2. The Lord blesses his people with fresh supplies of grace: what they have received, though it is much, and very abundant, yet not sufficient; as they are called to fresh duty and service, they want more grace; particularly to assist them in the duties of religion; in acts of public worship; in waiting upon God, and serving him in his sanctuary: to do this aright they have need to have grace in their hearts, and that in exercise, and a fresh supply of it; that they may worship him in spirit and in truth; in righteousness and holiness; acceptably, with reverence and godly fear; and they may expect a supply of it from him. My God, says the apostle, shall supply all your need, according to his riches in glory, by Jesus Christ. (Phil. 4:19) The people of God are full of wants: they have many indigencies; they always stand in need of more grace; and never do they need more than when they are engaged in the public exercises of religion; to keep their hearts from wandering from God, and intent upon his word; to enable them to receive it in love, and mix it with faith: and in all, to seek the glory of God and they may hope to have it, since God, their covenant-God and Father, is the God of all grace; and is able to make all grace to abound towards them; that they having all sufficiency of it, may abound in every good work; (2 Cor. 9:8) whether performed in a more public, or in a more private way: and he has promised to give more grace to the humble dependents on him, and worshippers of him. Christ the mediator is full of Grace; all fulness of it is laid up in him, to be distributed to his people, whenever they want it; and as they have already received from thence, and grace for grace, (John 1:14, 16) or an abundance of it, they may have more by application to him for it: for he is a sun and shield; he will give grace; (Ps. 84:11) more grade to them that seek unto him: and there are the means of grace, the word and ordinances, which are the golden pipes; through which the golden oil (Zech. 4:12) of grace is communicated from Christ unto his saints; and there is the throne of grace, which they may come boldly to at all times, that they may obtain mercy, and find grace to help them in the of need; (Heb. 4:16) and to have a full supply of grace at such a the; as every the we worship God is, is a blessing indeed!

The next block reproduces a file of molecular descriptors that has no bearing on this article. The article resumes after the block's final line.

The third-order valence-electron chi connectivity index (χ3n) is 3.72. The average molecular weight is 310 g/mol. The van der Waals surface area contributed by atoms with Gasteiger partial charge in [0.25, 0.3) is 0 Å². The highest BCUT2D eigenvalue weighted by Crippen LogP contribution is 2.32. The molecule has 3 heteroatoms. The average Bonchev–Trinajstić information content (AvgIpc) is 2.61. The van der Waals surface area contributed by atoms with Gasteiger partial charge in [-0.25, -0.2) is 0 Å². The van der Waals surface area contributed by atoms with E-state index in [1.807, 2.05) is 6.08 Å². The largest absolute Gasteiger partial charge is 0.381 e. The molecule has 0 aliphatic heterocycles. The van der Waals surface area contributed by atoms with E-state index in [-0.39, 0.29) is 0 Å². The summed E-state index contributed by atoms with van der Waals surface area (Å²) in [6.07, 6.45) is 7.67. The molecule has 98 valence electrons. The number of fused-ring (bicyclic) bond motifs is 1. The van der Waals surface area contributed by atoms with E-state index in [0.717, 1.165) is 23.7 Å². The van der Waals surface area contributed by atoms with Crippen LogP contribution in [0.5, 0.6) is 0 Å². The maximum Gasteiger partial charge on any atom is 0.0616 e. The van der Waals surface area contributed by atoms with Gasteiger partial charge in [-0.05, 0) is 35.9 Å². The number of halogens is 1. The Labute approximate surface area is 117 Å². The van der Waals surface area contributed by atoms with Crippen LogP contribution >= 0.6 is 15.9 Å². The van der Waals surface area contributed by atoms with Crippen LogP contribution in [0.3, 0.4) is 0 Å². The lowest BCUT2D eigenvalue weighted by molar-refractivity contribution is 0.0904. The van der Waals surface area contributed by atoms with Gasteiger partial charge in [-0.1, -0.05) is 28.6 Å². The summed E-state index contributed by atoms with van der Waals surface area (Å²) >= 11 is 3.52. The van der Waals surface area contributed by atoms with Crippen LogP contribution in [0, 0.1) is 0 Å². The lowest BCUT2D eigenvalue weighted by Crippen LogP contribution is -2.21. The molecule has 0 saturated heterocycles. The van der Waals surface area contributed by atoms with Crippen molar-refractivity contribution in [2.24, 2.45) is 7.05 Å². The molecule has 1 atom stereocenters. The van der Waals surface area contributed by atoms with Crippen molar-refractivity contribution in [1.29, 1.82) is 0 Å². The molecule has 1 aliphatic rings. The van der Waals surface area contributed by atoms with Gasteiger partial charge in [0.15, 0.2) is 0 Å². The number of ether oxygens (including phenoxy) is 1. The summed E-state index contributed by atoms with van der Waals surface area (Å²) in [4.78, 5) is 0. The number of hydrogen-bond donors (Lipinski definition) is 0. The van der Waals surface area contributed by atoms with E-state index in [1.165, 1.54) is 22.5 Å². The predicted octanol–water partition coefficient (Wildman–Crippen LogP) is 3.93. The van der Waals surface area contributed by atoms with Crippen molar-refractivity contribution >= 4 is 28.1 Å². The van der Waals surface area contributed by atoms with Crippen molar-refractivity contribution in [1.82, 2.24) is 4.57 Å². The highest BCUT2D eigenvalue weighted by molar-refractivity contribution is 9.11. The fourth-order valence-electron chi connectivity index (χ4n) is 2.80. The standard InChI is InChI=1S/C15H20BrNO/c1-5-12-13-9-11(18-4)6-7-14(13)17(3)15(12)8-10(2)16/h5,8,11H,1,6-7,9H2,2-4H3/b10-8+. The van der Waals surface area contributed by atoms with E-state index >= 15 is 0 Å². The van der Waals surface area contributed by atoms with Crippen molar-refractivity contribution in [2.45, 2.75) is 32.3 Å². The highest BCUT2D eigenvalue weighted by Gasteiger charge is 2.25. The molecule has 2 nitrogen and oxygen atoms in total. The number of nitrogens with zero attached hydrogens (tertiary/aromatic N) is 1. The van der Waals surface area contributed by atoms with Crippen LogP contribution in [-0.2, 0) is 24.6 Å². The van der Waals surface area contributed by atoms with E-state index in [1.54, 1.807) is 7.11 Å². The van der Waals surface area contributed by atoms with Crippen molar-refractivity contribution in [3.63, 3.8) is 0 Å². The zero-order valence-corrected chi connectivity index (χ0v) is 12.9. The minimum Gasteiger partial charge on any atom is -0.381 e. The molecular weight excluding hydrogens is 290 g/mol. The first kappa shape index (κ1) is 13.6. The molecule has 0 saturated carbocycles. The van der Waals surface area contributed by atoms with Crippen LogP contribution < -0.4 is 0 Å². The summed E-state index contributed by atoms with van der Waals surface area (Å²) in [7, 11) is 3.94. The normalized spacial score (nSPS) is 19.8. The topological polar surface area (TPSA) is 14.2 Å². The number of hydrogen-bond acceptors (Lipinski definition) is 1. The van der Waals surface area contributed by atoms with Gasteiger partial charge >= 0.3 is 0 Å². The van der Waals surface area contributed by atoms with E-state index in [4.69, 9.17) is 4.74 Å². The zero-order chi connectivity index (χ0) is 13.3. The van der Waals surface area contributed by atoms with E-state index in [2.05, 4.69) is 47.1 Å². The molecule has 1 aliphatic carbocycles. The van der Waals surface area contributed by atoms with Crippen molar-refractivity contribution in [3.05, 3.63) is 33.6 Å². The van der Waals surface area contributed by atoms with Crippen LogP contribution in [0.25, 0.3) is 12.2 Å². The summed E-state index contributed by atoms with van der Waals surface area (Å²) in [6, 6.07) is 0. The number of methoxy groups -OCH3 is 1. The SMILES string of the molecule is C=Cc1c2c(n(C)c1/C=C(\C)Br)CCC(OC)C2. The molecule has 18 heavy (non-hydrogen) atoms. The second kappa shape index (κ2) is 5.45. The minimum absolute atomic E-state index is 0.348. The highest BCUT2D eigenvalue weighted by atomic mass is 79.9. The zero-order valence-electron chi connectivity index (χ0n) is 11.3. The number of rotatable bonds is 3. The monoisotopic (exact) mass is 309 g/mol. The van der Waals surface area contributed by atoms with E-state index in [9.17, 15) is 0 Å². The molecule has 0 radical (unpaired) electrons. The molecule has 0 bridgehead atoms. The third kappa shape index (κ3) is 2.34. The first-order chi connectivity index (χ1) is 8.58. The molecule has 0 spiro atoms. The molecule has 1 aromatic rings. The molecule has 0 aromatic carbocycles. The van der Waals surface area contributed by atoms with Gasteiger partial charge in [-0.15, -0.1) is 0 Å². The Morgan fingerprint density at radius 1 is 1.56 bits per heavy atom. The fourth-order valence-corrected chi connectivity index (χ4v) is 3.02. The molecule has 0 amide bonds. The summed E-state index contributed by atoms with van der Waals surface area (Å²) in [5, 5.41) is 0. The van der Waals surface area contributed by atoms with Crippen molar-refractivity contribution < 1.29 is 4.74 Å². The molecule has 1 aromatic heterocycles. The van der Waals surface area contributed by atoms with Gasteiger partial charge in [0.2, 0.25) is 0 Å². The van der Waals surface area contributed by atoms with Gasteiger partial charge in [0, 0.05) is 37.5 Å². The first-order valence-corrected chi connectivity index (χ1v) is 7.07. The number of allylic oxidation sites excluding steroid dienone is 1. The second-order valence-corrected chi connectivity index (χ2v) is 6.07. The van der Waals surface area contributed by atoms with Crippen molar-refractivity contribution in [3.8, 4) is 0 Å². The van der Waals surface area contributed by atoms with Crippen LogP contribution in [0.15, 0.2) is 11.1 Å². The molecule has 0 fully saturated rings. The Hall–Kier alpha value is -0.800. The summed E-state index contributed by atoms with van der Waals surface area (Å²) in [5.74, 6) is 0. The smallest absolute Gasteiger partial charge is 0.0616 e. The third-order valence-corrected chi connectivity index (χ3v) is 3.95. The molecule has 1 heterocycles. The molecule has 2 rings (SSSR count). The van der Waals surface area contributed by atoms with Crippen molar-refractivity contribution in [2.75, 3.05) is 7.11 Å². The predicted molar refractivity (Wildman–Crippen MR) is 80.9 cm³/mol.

3. The Lord blesses his people when he comes unto them, while they are waiting upon him, and worshipping him, with peace: it is said the Lord will bless his people with peace; (Ps. 29:11) as if this was the one and only blessing he blesses them with; or, at least, the chief and principal one: and, indeed, it is a very comprehensive blessing; it includes all prosperity, temporal and spiritual; and all kind of peace, outward and inward; especially peace of conscience, tranquility and serenity of mind; that peace of God which he is the author and giver of, that passeth all understanding (Phil. 4:7) of natural and unconverted men, who know not the way of peace; are strangers to, and intermeddle not with the joy those have that believe in Christ. This peace is from God; whence he is called the God of peace; (Heb. 13:20) who is not only at peace with his people through the blood of Christ, but gives peace unto them; and indeed, he only can give it; wherefore it is asked of him: and if ever it is had, it must come from him. This is a frequent prayer of the apostles for the churches, Grace to you, and peace from God our Father, and the Lord Jesus Christ. (Rom. 1:7) It is to no purpose to apply for it, or expect it elsewhere; and if he gives it, none can take it away; nor even disturb it, unless he suffers it: when he giveth quietness, who then can make trouble? (Job 34:29) In vain, do Satan, or the world, or any other enemy, seek to hinder the one, or make the other. This peace is through Christ; who is not only the prince of peace, the man, the peace, who is our peace, and has made peace by the blood of his cross; but gives it to his followers; even such peace as the world cannot give, nor take away; and which he continues with them amidst all their tribulations in this world: it flows from him, and from God through him: through his precious blood, which speaks better things than that of Abel; which speaks pardon, and so peace, to guilty souls; and by removing guilt, settles and secures peace; and through his righteousness, by which being justified, souls come to have, peace with God through Christ; and are in no fearful apprehensions of present or future wrath; and through the propitiatory sacrifice of Christ; in the view of which they joy in God, through him, by whom they have received the atonement of all their sins and transgressions; the consequence of which must. be peace and joy.